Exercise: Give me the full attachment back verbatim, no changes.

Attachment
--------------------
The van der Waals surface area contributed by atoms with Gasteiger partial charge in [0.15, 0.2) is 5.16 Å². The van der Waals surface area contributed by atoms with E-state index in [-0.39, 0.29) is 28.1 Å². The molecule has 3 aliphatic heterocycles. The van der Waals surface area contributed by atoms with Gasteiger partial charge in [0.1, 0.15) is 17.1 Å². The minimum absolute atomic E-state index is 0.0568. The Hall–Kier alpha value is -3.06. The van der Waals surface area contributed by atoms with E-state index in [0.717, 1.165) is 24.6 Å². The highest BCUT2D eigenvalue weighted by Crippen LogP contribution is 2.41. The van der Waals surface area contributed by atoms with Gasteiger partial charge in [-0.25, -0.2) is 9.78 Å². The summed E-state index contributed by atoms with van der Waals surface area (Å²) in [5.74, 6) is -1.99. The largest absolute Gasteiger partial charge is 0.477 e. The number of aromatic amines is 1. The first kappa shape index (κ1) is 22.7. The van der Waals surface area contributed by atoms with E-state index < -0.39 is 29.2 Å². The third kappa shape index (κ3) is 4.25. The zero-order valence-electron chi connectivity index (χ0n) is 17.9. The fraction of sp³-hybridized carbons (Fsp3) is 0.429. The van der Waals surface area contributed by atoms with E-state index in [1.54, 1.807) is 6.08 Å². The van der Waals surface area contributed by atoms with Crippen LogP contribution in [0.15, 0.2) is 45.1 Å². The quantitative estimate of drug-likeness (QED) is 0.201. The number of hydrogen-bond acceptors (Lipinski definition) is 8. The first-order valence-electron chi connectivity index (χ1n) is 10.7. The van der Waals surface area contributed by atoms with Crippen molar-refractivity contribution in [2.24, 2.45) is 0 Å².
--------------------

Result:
The van der Waals surface area contributed by atoms with Gasteiger partial charge in [0.15, 0.2) is 5.16 Å². The van der Waals surface area contributed by atoms with E-state index in [-0.39, 0.29) is 28.1 Å². The molecule has 3 aliphatic heterocycles. The van der Waals surface area contributed by atoms with Gasteiger partial charge in [0.1, 0.15) is 17.1 Å². The minimum absolute atomic E-state index is 0.0568. The Hall–Kier alpha value is -3.06. The van der Waals surface area contributed by atoms with E-state index in [0.717, 1.165) is 24.6 Å². The highest BCUT2D eigenvalue weighted by Crippen LogP contribution is 2.41. The van der Waals surface area contributed by atoms with Gasteiger partial charge in [-0.25, -0.2) is 9.78 Å². The summed E-state index contributed by atoms with van der Waals surface area (Å²) in [5.74, 6) is -1.99. The largest absolute Gasteiger partial charge is 0.477 e. The number of aromatic amines is 1. The first kappa shape index (κ1) is 22.7. The van der Waals surface area contributed by atoms with E-state index < -0.39 is 29.2 Å². The third kappa shape index (κ3) is 4.25. The zero-order valence-electron chi connectivity index (χ0n) is 17.9. The fraction of sp³-hybridized carbons (Fsp3) is 0.429. The van der Waals surface area contributed by atoms with E-state index in [1.54, 1.807) is 6.08 Å². The van der Waals surface area contributed by atoms with Crippen LogP contribution in [0.15, 0.2) is 45.1 Å². The quantitative estimate of drug-likeness (QED) is 0.201. The number of hydrogen-bond acceptors (Lipinski definition) is 8. The first-order valence-electron chi connectivity index (χ1n) is 10.7. The van der Waals surface area contributed by atoms with Crippen molar-refractivity contribution in [2.24, 2.45) is 0 Å².